At the American Society for Reproductive Medicine 2017 Scientific Congress and Expo, physician-scientists at SGF presented findings from four different studies. One study that was particularly insightful was the use of progesterone during an FET cycle. This study demonstrated that vaginal progesterone replacement alone was less effective in helping to achieve ongoing pregnancy than cycles inclusive of injected progesterone for patients undergoing a frozen embryo transfers (FET). These finding are important to international patients who are undergoing donor egg treatment to create their frozen embryos for their own FETs.
Why did SGF conduct this study?
Shady Grove Fertility physicians witness first-hand the toll that intramuscular progesterone injections can take on their patients undergoing fertility treatments. “While many IVF centres across the world use vaginal progesterone for improved patient convenience and comfort, high quality data to evaluate the effectiveness of this treatment was not available,” says Dr. Kate Devine, the Co-Director of Research at Shady Grove Fertility and a key researcher on this study. “Therefore, SGF designed and implemented this study, which represents the largest prospective randomised control trial we have undertaken to date.”
The purpose of this three-armed study was to determine whether patients could achieve similar live birth rates without daily progesterone shots. The less painful, less invasive delivery methods researchers explored in this study were progesterone replacement via vaginal suppositories, as well as supplementation through the use of a combination of suppositories and injections.
Supplemental progesterone is used in many fertility treatment protocols, as its general function is to prepare the uterus for pregnancy. For this study, researchers focused on patients administering the hormone in preparation for an FET as well as to support early pregnancy following an FET.
How is progesterone used for an FET?
When women undergoing in vitro fertilization (IVF) receive a fresh embryo transfer immediately following follicle stimulation, their progesterone levels are naturally high. During a frozen embryo transfer, on the other hand, the patient’s follicles are not stimulated immediately before implantation and therefore progesterone levels are low. To improve chances of an ongoing pregnancy and live birth, physicians need to supplement progesterone for FET patients.
About the Study
Participants were placed randomly into one of three groups. The first group used only vaginal suppositories (Endometrin® 200 mg). The second group used only intramuscular injections (50 mg progesterone in oil), and the third group used vaginal suppositories (Endometrin® 200 mg) paired with an intramuscular injection every third day (50 mg progesterone in oil).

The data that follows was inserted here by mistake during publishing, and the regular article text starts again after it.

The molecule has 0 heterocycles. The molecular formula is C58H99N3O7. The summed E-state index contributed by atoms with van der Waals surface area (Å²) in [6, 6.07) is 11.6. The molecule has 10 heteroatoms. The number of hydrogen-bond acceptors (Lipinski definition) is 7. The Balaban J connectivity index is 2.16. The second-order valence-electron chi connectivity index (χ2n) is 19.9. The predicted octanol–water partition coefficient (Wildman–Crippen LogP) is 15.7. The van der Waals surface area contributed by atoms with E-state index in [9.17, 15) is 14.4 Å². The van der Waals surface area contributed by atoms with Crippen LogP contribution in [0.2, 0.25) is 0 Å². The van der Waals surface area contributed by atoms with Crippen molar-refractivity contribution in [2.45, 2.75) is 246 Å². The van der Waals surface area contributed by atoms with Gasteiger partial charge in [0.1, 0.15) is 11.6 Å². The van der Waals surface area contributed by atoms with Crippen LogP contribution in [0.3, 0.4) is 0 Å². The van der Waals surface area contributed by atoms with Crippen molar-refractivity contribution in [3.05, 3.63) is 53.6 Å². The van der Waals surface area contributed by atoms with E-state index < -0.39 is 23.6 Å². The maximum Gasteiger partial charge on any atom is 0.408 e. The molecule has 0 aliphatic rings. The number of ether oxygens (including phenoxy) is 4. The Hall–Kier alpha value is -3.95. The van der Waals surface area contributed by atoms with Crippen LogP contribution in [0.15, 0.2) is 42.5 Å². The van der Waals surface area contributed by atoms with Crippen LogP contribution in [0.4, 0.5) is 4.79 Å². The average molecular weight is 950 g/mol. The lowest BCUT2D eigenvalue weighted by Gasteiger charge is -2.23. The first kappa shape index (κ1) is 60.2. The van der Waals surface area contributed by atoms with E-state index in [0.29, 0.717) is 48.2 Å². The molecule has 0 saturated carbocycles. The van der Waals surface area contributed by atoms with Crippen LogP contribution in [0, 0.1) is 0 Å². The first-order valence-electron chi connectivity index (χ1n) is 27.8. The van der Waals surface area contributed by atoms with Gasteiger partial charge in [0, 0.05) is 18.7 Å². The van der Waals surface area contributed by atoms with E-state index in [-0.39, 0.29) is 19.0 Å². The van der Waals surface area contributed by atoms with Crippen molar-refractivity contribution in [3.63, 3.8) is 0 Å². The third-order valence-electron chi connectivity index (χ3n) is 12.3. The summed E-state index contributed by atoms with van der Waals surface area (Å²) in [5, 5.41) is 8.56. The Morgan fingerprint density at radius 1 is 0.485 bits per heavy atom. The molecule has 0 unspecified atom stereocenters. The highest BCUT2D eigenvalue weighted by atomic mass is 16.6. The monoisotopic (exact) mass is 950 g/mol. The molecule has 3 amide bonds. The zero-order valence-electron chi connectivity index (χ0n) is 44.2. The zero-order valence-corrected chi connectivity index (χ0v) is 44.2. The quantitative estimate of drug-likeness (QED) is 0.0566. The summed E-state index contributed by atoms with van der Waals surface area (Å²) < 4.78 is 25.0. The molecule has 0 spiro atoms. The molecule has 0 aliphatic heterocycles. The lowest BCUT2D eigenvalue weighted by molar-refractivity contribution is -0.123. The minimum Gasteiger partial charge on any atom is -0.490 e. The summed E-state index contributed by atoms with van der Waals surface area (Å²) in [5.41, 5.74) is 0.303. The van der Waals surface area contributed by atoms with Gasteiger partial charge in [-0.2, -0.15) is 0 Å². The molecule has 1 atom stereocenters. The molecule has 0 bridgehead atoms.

Based on the results, researchers discovered that the use of vaginal progesterone alone resulted in a one-third decrease in ongoing pregnancy rate.
What does this mean for patients?
These findings strongly suggested that vaginal progesterone alone is, in fact, inferior to the other two treatment arms that included progesterone injections. The original intent was to continue the study until data indicating how many live births each group had achieved was available, however, once it was demonstrated that vaginal progesterone alone yielded lower ongoing pregnancy rates, investigators decided to discontinue this arm of the study.
“The hope of the SGF investigators is that if the two continuing arms demonstrate equivalent live birth rates, the study will still result in an improved experience for patients undergoing FET, by providing the option of a protocol requiring two-thirds fewer injections,” comments Devine.
Research remains one of the key pillars at SGF. It is, after all, “the only way we can understand how to provide better treatment, improved care, and get more successful results,” says Kevin S. Richter, Ph.D., Co-Director of Research for Shady Grove Fertility.
Dr. Devine echoes these sentiments, saying, “We take research as a responsibility, given our size and the amount of data that we generate, to use this data to provide better treatment for our patients.”
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